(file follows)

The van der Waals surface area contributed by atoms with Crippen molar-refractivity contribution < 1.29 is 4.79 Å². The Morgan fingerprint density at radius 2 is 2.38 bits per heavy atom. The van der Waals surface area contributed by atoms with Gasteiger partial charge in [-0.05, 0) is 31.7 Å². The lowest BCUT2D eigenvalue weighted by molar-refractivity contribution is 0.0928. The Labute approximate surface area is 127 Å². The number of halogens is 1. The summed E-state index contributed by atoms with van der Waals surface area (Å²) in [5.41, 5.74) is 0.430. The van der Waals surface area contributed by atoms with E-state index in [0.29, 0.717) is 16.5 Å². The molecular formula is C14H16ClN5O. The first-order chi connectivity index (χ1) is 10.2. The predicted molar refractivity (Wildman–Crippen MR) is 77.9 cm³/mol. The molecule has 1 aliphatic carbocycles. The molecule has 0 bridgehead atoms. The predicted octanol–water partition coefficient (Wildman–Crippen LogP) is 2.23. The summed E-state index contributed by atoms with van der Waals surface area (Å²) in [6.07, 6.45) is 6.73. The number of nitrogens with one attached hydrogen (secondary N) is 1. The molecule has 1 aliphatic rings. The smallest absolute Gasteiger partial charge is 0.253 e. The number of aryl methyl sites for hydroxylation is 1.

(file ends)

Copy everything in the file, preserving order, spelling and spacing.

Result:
The van der Waals surface area contributed by atoms with Crippen molar-refractivity contribution < 1.29 is 4.79 Å². The Morgan fingerprint density at radius 2 is 2.38 bits per heavy atom. The van der Waals surface area contributed by atoms with Gasteiger partial charge in [-0.05, 0) is 31.7 Å². The lowest BCUT2D eigenvalue weighted by molar-refractivity contribution is 0.0928. The Labute approximate surface area is 127 Å². The number of halogens is 1. The summed E-state index contributed by atoms with van der Waals surface area (Å²) in [5.41, 5.74) is 0.430. The van der Waals surface area contributed by atoms with E-state index in [0.29, 0.717) is 16.5 Å². The molecular formula is C14H16ClN5O. The first-order chi connectivity index (χ1) is 10.2. The predicted molar refractivity (Wildman–Crippen MR) is 77.9 cm³/mol. The molecule has 1 aliphatic carbocycles. The molecule has 0 bridgehead atoms. The predicted octanol–water partition coefficient (Wildman–Crippen LogP) is 2.23. The summed E-state index contributed by atoms with van der Waals surface area (Å²) in [6.07, 6.45) is 6.73. The number of nitrogens with one attached hydrogen (secondary N) is 1. The molecule has 1 aliphatic rings. The smallest absolute Gasteiger partial charge is 0.253 e. The number of aryl methyl sites for hydroxylation is 1.